If you're too rushed to browse the stacks at the public library, there's a nifty alternative -- the ebook or audio book, downloadable to your personal computer, MP3 player, iPod or mobile device.
Ebooks have text but no sound -- the page displays on the screen. Audiobooks are books that are read aloud and don't show text.
Both are increasing in popularity, said Adrienne Wass, manager of community development for the Greater Victoria Public Library.
In the last seven months, the number of eBook and audio-book patrons has jumped from just under 3,000 to almost 4,500.
The advantage of eBooks to customers is the availability. Books can be downloaded any time of the day or night. Once the loan period is over, the book disappears, so there are no late fees.
eBooks are appealing to people with visual problems because the text can be enlarged. They're especially good for travellers, said Wass. "The books can't be damaged and no parts go missing."
There are few labour costs associated with eBooks, Wass said. The more a title is checked out, the lower the cost to the library.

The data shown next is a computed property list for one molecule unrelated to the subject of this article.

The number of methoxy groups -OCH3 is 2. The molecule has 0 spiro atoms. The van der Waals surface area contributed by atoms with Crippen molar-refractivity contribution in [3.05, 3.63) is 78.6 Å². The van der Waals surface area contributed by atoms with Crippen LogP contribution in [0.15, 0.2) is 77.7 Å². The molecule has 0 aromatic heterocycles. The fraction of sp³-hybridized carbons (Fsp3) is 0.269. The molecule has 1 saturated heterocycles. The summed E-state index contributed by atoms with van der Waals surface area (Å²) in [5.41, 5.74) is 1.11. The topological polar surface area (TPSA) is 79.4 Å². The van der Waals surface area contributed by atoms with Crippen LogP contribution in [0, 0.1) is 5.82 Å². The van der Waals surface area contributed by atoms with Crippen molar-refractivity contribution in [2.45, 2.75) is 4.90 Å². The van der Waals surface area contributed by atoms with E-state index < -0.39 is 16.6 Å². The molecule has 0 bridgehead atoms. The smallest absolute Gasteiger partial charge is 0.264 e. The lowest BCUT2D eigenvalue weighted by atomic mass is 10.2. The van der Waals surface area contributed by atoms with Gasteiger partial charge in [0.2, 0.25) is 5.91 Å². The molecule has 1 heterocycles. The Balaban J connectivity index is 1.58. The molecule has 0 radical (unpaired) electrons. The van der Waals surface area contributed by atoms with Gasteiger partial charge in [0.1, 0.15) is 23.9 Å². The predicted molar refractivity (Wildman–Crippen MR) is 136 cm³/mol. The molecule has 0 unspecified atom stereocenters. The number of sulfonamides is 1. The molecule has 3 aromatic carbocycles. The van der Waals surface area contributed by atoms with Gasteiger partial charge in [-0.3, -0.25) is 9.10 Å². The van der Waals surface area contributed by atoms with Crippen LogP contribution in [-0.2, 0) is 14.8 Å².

There can still be a short wait for eBooks because libraries are granted only a certain number of licences for titles.
The source, accessible through the Vancouver Island Regional Library and Greater Victoria Public Library websites, is the Library To Go site, established in 2007 by the Ministry of Education.
Library to Go contains more than 2,500 titles, including bestsellers, technical manuals, travel guides and romance novels. The VIRL databases offer free access to foreign-language learning, auto repair manuals, animated talking books for children, newspapers and magazines.
Last year, the number of ebook titles checked out of the Vancouver Island Regional Library doubled, to almost 16,500.
"Daily, our librarians are showing customers how to download titles to their ebook systems," said Marianne Van Toor in an e-mail.